There is so much beauty to see here on land, that some of my time must be spent taking that in, too.

     I do wonder, however if these wondrous animals wait below the surface of the water to see an occasional ‘ human sighting ‘  It can’t possibly be as good as our view of them!

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  • Mountain Goat

    Spiritual Paintings

    Mountain Goat

    Our imperfection is what makes us perfect in our own way, and it is what makes us different and special from others.”  Terek Solomon.  This mountain goat is in what seems to be in a very cold place, that he was designed to thrive in.  Living this day in central New York, I am able to feel the cold he must endure, but the rough mountain side is a thing I have experienced but a few times.  We just had a snow storm empty three feet and more of snow on us in a 24 hour period yesterday.  It made life difficult for many people, but consider the wildlife, and what it endures.

    Just walking through a parking lot will leave one damp from snow and cold for hours.  It dries out a little quicker in this oh so dry time of year, but still so miserable.  If your car is hopelessly stuck under 24″ or so, it gets worse.  It was without a doubt, a different kind of a day.  The area is still under a storm warning for the coming 8 hours.

    As for the being different and special, I painted the mountain goat with the thought of the people I work for in mind.  You see, I work in a 12 bed home for the disabled.  Each and every one of them is special, but different from what life normally throws at us.  They have had experiences we never will, and would never wish for.

    To see more of my glass painting, or more lesson from life, please go to

    Lessons From Life

    a page devoted to my spiritual paintings, and enjoy, and more than just a mountain goat glass painting.  Comments, input, and suggestions are welcome at the bottom of the page.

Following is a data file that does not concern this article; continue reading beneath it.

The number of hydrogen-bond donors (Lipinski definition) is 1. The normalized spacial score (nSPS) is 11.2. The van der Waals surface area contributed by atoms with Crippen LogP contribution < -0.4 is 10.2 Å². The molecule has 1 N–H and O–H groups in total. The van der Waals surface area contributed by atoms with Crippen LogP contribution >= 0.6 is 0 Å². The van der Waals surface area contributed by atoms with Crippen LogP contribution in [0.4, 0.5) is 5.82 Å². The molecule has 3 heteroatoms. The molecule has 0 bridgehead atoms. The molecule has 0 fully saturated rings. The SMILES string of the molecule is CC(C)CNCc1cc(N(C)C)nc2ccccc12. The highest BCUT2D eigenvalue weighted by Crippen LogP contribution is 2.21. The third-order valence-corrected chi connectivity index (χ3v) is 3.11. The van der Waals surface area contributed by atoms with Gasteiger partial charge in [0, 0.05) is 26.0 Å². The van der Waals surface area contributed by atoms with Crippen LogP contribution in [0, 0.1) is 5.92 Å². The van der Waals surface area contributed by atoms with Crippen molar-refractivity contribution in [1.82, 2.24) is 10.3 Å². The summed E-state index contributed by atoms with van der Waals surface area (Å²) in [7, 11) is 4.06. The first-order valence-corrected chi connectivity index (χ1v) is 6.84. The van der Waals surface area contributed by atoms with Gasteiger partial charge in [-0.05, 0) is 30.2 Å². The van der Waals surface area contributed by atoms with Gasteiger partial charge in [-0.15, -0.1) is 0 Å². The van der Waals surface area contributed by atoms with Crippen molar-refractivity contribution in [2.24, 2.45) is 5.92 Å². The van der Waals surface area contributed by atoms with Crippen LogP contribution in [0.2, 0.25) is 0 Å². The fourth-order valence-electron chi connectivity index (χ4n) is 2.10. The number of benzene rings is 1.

This 16″ x 20″ reverse painting on plexi-glass is priced a $225.

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  • Urn of Petunias

    Garden Variety Floral Art

    Urn of Petunias

    This Urn of Petunias is of the gorgeous old cast iron variety.  After my husband  bought it, he had it sand blasted and painted in a body shop.  That was expensive, even more so than purchasing the urn in first place.  This painting holds a bit of sadness for me.  You see, the photograph I was working from for my reverse painting on glass was one that I had shot after coming home from my brother-in-law’s funeral.  It was a rainy day, and life had been better.  But these things pass, and life does get better again.

    My mother always had an old cast iron urn to plant her geraniums in every year.  I plant geraniums now, too, but that was the year I had an urn of petunias.  After several moves in life, my mother’s urn in the garden was a reproduction.  Quite the downgrade for antique dealers after 60 plus years in the business.  I never noticed the urn had been replaced with a new one until the day it had been stolen from her yard.  This was right before a huge antique show.

    I was visibly upset about her urn being stolen, but in her infinite wisdom of over 90 years, she just smiled and said that she hoped they had to move that heavy reproduction a lot of times before it sold .

    To see more of my glass painting, please go to

    Garden Variety Floral Art

    where you may find your own urn of petunias.